Indonesian Market Looking To Australia For Consist...

Indonesian Market Looking To Australia For Consistency

The Indonesian wheat market is experiencing a rapid expansion, with consumption growing 14 per cent in the last financial year in Jakarta alone.

Indonesians consume approximately 20kg per person of wheat each year. Their Malaysian neighbours consume closer to 45kg per person per year; a significant figure considering the region has a total population of 248 million.

GrainGrowers general manager of technical services Dr Ken Quail recently travelled to Indonesia to host the Australian Grains and Pulses Seminar in conjunction with Australian Export Grains Innovation Centre and Austrade. According to Dr Quail, Asia’s growing demand for wheat-based foods presents a unique opportunity for Australian wheat growers to capture new markets.

As part of his presentation, Dr Quail provided major Indonesian millers with detailed crop information from the 2012 harvest as well as results of recent baking studies. The reaction of the Indonesian millers was extremely positive, leading Dr Quail to acknowledge the potential for Australian wheat industries to be a part of this growth in Asia is enormous.

“The millers were keen to get information on Australian wheat quality from the recent harvest, but they were also very interested in bakery production. Given that Indonesia is our largest wheat market, I’m really looking to foster a good relationship with the mills there,” Dr Quail said.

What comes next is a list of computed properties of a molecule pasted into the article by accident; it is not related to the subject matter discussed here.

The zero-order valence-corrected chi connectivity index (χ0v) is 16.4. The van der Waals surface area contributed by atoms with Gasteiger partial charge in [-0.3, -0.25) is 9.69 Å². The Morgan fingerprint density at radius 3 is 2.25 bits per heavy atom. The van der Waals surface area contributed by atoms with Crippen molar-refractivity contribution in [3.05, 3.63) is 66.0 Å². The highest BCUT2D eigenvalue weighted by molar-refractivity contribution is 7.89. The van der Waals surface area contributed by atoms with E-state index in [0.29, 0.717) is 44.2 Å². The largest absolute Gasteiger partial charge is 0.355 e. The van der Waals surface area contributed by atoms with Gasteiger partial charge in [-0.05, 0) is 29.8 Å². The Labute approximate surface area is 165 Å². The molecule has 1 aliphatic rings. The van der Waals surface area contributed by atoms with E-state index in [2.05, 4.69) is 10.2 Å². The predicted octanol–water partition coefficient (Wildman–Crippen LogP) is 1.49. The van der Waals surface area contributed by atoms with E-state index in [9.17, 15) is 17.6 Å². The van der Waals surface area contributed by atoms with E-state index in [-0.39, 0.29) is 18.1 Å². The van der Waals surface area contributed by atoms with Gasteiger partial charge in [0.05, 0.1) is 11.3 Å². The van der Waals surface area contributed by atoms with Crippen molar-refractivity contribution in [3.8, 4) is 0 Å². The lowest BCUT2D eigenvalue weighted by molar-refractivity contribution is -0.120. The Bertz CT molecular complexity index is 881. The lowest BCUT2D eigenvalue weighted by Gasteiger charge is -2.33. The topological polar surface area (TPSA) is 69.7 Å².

Although traditionally consuming a rice-based diet, Indonesians today are finding bakery products a convenient alternative – leading to a growth in bakery products across the sector, including bread, biscuits, pastries and cakes.

“The diversity of baked products was really impressive and product quality has gone ahead in leaps and bounds in the last three years,” Dr Quail said.

“In one supermarket we visited, the bakery production was positively impressive, with excellent croissants produced from scratch. A feature of the baked products, whether it be wholemeal or even artisan style bread is the high levels of sugar and fat.”

The forms of retail are also diverse with bakery chains such as Bread Talk having a strong market presence. At this stage most production is in small bakeries with only a limited supply provided by centralised bakery factories.

Australian wheat is strongly favoured for the supply of the noodle market in Indonesia, however there is a preference for North American wheat for bakery production. Many of the millers are using blends of Australian and North American wheat to supply their bakery customers.

However, Dr Quail noted the millers would like to increase their use of Australian wheat in these flour grists for baking.

“To achieve this Australia must have a more consistent supply of suitable wheat. The high fat and sugar dough formulations require high dough stability. We need to work closely with the Indonesians to support the expansion of their baking industry,” he said.

“We have excellent knowledge and technology that can be shared with Indonesia. This is a really significant market that is looking for all sorts of assistance. I would strongly encourage companies to look at business opportunities in Indonesia.”

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